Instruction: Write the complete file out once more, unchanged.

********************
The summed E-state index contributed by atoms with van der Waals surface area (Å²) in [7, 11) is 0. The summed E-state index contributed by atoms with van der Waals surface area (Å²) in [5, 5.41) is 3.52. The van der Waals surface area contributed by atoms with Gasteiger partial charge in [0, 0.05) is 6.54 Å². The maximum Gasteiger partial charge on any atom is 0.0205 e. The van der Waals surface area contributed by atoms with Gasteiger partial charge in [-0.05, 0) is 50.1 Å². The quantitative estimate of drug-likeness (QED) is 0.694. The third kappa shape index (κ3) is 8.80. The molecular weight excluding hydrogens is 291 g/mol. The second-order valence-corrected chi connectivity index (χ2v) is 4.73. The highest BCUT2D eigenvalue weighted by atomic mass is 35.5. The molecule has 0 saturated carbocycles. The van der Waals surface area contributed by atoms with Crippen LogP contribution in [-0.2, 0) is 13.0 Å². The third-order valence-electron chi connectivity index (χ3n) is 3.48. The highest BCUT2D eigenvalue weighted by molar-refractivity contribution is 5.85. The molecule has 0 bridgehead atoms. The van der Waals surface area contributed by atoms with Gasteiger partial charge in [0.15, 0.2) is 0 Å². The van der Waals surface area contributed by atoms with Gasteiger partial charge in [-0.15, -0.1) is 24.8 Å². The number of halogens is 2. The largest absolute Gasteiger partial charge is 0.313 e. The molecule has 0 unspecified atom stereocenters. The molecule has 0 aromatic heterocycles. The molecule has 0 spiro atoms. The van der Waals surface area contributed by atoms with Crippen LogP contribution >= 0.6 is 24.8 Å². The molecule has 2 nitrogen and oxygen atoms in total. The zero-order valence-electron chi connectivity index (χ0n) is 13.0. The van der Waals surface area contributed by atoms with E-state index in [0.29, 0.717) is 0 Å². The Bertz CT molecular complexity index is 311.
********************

The summed E-state index contributed by atoms with van der Waals surface area (Å²) in [7, 11) is 0. The summed E-state index contributed by atoms with van der Waals surface area (Å²) in [5, 5.41) is 3.52. The van der Waals surface area contributed by atoms with Gasteiger partial charge in [0, 0.05) is 6.54 Å². The maximum Gasteiger partial charge on any atom is 0.0205 e. The van der Waals surface area contributed by atoms with Gasteiger partial charge in [-0.05, 0) is 50.1 Å². The quantitative estimate of drug-likeness (QED) is 0.694. The third kappa shape index (κ3) is 8.80. The molecular weight excluding hydrogens is 291 g/mol. The second-order valence-corrected chi connectivity index (χ2v) is 4.73. The highest BCUT2D eigenvalue weighted by atomic mass is 35.5. The molecule has 0 saturated carbocycles. The van der Waals surface area contributed by atoms with Crippen LogP contribution in [-0.2, 0) is 13.0 Å². The third-order valence-electron chi connectivity index (χ3n) is 3.48. The highest BCUT2D eigenvalue weighted by molar-refractivity contribution is 5.85. The molecule has 0 bridgehead atoms. The van der Waals surface area contributed by atoms with Gasteiger partial charge in [0.15, 0.2) is 0 Å². The van der Waals surface area contributed by atoms with Gasteiger partial charge in [-0.15, -0.1) is 24.8 Å². The number of halogens is 2. The largest absolute Gasteiger partial charge is 0.313 e. The molecule has 0 unspecified atom stereocenters. The molecule has 0 aromatic heterocycles. The molecule has 0 spiro atoms. The van der Waals surface area contributed by atoms with Crippen LogP contribution >= 0.6 is 24.8 Å². The molecule has 2 nitrogen and oxygen atoms in total. The zero-order valence-electron chi connectivity index (χ0n) is 13.0. The van der Waals surface area contributed by atoms with E-state index in [0.29, 0.717) is 0 Å². The Bertz CT molecular complexity index is 311.